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Post-Mortem Brain Nuclei Isolation for Single Nucleus RNA Sequencing

Charles Tran, Dept. of Biology, with Dr. Karolina Aberg, VCU School of Pharmacy

When tissue samples are studied in bulk without consideration for different cell proportions and types, results can be biased due to the attenuation of unique cellular expressions. In order to study cell type specific RNA expression profiles within tissue, single cell RNA sequencing (scRNA-seq) is used. For scRNA-seq studies it is critical to have intact cells. However, when investigating frozen post-mortem brain tissue, it is often challenging to isolate intact whole cells. An alternative solution is to instead isolate nuclei (which have similar, but not identical, transcriptomes to cells) and then perform single-nucleus RNA sequencing (snRNA-seq). In this study we have carefully optimized a protocol for nuclei extraction from post-mortem brain cells suitable for downstream snRNA-seq analysis. We found that adjusting our protocol to include less aggressive methods of tissue homogenization and sample-retaining lab techniques has resulted in the successful removal of cell debris and myelin alongside providing a workable sample size. In conclusion we have successfully evaluated and prepared enough high-quality nuclei for downstream scRNA-seq using our optimized protocol.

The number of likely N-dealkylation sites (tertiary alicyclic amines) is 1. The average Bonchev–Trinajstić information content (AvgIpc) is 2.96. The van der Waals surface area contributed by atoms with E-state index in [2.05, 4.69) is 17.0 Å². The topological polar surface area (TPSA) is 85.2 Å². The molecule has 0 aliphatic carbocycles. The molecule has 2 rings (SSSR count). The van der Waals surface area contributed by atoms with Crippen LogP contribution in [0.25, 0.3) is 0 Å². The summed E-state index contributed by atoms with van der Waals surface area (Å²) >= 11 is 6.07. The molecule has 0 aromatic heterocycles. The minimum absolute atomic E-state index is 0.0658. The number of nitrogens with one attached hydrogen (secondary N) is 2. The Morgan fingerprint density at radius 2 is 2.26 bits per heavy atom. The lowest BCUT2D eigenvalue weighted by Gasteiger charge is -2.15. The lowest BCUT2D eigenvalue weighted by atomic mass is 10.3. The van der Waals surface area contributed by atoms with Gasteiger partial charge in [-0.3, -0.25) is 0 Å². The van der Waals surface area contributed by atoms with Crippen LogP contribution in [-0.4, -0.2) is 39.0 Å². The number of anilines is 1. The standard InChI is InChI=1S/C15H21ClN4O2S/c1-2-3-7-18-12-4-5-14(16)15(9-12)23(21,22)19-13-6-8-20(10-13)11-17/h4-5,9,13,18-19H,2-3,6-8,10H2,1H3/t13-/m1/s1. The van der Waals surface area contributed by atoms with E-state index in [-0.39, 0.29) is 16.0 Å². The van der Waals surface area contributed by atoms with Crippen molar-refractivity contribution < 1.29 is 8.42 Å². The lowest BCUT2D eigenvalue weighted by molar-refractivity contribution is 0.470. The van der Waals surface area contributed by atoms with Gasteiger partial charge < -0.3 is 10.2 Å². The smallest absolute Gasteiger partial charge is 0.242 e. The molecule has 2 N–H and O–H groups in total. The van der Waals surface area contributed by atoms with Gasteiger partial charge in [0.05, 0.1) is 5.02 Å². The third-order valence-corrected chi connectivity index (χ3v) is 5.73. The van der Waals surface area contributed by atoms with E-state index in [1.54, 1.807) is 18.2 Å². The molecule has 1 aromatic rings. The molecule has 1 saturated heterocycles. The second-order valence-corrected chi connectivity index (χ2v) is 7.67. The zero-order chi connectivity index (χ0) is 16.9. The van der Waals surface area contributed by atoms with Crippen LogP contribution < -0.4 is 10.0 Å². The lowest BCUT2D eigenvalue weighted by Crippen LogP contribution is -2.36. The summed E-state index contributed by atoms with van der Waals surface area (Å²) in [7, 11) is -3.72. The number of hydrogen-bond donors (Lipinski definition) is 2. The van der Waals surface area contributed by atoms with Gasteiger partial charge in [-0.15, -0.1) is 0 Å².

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Biotechnology | Genomics | Molecular Genetics | Other Genetics and Genomics

Current Academic Year


Faculty Advisor/Mentor

Karolina Aberg, Ph.D.


© The Author(s)

Post-Mortem Brain Nuclei Isolation for Single Nucleus RNA Sequencing